WolframAlpha: A Knowledge Engine

by Gary on May 18, 2009 · 9 comments

in General,News,Search Engines

I spend my weekend playing around with one of the most awesome things to come out in the internet ever – WolframAlpha. If you haven’t heard of it’s the fruit of Stephen Wolfram’s vision and it is real live working computational knowledge engine. Forget search engines for the moment because the geek in me is so excited about this that even if SEOs have no way to benefit from this thing (at least none that I can think of right now) it’s revolutionary enough to be posted on ANY blog or site that considers itself a follower of what’s new in IT.

So what is it about WolframAlpha that’s got me all excited? As I mentioned earlier they do not call it a search engine but a knowledge engine because that’s exactly what it is. Initially when you look at the search box it looks every bit like a search engine but once you get the results you will see why it is a knowledge engine. Instead of returning relevant links what WolframAlpha returns is a summary of information that it has garnered from all over the net. This makes me think about Star Trek, Andromeda, and all the once far fetched sci-fi computers that can answer your questions by doing the data analysis on its own.

The thing about WolframAlpha though is that since it is a computational knowledge engine it won’t return the latest movie show times or restaurant addresses, which is good news to Google and the other search engines because they are still needed for those kind of searches. What WolframAlpha will return though are all the information that I needed way back in college to make my life easier. It will compute any mathematical formula and plot functions, compute relativistic momentum, give you the financial background of a company and extrapolate the data to predict future trend, allow comparison between performance of companies, give you information about any date, and so much more. In short it is what it claims to be a KNOWLEDGE ENGINE.

Right now it’s still pretty mind boggling and I still find myself playfully entering everyone’s birthday so I can see who was born during a full moon and tease them endlessly about it (so far it’s only my father-in-law that answers to the description so I still haven’t got anyone to tease mercilessly!). And in case you plan on asking it also gives the right answer to the only question that matters:

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  • Goran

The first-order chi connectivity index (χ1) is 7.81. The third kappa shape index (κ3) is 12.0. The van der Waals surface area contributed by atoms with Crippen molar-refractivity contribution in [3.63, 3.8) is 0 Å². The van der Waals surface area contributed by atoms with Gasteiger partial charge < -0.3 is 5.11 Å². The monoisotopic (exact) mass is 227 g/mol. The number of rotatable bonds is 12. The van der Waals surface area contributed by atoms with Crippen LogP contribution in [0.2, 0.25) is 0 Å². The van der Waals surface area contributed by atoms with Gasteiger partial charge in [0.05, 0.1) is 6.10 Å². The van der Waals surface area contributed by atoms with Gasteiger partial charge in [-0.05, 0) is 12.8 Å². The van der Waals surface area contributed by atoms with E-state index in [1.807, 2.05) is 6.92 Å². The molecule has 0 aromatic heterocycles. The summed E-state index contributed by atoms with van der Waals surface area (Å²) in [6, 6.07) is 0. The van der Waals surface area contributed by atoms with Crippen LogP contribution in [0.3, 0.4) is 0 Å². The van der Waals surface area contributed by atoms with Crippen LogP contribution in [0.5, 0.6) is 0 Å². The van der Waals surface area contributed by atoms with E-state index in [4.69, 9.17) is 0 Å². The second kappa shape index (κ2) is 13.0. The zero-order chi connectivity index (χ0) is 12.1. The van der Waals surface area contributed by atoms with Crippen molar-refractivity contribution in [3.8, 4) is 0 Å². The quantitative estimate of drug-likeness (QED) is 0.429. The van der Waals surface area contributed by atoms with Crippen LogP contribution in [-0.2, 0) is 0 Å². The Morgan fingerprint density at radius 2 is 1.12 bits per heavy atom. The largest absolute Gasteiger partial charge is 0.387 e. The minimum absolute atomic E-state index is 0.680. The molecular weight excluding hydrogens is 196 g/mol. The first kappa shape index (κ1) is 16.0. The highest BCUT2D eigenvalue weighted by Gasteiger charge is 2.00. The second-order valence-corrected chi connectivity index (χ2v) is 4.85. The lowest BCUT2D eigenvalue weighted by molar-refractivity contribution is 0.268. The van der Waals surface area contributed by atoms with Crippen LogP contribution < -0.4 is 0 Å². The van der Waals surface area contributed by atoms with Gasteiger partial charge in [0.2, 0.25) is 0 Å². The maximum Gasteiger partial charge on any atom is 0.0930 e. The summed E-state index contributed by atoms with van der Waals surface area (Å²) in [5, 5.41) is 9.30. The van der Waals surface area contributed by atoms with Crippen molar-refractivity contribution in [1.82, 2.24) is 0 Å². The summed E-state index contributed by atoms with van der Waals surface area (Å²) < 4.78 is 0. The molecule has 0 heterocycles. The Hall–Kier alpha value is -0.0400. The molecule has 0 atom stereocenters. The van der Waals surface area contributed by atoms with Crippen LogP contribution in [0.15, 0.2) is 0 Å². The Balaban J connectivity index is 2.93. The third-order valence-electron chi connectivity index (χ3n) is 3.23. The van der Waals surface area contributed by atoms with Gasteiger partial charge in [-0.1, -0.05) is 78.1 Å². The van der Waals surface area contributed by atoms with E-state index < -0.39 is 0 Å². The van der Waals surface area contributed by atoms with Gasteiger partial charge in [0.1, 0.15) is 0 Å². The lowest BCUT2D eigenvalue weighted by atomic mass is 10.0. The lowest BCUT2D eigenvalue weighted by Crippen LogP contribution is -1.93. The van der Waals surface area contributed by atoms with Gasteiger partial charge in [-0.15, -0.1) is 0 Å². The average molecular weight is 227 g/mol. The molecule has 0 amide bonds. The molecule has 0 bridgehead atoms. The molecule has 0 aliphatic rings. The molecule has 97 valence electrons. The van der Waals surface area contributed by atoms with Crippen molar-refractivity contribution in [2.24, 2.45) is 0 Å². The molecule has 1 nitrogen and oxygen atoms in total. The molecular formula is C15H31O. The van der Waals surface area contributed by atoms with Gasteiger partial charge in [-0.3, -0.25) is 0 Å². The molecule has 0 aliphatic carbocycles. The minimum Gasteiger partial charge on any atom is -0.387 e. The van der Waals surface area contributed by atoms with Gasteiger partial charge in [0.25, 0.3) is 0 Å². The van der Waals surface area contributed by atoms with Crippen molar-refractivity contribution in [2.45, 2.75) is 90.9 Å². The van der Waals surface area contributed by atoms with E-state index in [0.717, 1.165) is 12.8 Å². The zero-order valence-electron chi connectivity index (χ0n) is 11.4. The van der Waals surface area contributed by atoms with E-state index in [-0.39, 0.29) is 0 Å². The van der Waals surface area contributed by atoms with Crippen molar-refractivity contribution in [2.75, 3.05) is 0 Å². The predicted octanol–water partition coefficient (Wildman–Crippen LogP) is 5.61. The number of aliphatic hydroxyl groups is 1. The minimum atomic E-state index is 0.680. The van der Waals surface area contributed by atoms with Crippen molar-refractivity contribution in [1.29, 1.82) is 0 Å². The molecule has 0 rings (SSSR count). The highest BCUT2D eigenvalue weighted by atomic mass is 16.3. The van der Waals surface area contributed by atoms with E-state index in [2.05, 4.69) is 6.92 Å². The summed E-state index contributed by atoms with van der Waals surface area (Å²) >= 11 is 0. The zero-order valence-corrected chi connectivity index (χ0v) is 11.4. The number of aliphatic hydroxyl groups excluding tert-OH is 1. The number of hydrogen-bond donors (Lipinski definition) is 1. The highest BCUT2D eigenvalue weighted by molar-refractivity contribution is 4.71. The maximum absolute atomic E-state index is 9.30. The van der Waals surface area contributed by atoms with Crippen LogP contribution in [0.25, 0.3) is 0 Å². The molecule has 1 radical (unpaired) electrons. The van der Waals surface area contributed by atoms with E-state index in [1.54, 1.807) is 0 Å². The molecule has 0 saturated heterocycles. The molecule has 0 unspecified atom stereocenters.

This is definitely a step in the right direction. Loads of people are very dissatisfied with the returned results their queries generate, and do not know about playing around with the keywords and keyword phrases relevant to their search query. A totally different approach has been delivered by Wolfram Alpha, and I do foresee good things for them. What prevents Google from integrating their own similar knowledge search engine in their search offerings though?

  • dape

    I agree its refreshing to have this service, its a shame that Wolfram Alpha was not available in Uni days it would have made my life much easier even though I enjoyed and still enjoy spending a considerable amount of time in the library. Will it replace my books and research, partly, maybe, time will tell. Hannah, live long and prosper, watch the new movie, the mission escapism. Thanks for bringing this to our attention. Dape

    • Hannah

      You’re welcome dape. Have actually seen the new Star Trek movie. My husband was grateful I was there to explain all the background. As for WolframAlpha it sure still has a long way to go and still can’t replace textbooks especially when it comes to genetics research. Can’t find the stuff I need there. It’s a step in the right direction though. Yay for the future!

  • Eric Bouler

    Like adding chapters to a book. You read the chapters that interest you. Then you go to the site that helps the most. Much like atrificial knowledge. Wonder if it will have a memory.

  • Karl Foxley

    I take it from reading this post I am not the only one who lost a chunk of time playing around with Wolfram Alpha… I did the same thing Hannah, I went straight in to check what day I was born.

    I like the look of the site and it is very quick on returning those queries… I see great uses for this for the geek in all of us :)

    Thanks for sharing,

    Karl

  • Cherilynn Stone

    Thanks for sharing this. Great article and very interesting information!

  • Jeremy

    Yes everyone is talking about WolframAlpha lately. It definitely is a great tool. It is the scientist’s answer to wikipedia. It is essentially an untainted wikipedia that only relies on actual facts.

  • Vaillant Poznan

    Very nice idea, but isn’t Wolfram just search engine mixed with Wikipedia? I mean that this idea could be very successful and handful as a tool, but I think that Wikipedia is doing the same role and there is also option search inside. Everything lies here in the search mechanisms because if Wolfram will find some interesting articles across the web huge amount of them will be not entirely truth or not truth at all. If will use it’s own library – it’s just another Wikipedia, but without handy interface.

  • CoolestGeek

    WolframAlpha is a great tool. It is much more competetive with the Wikipedia than with Google.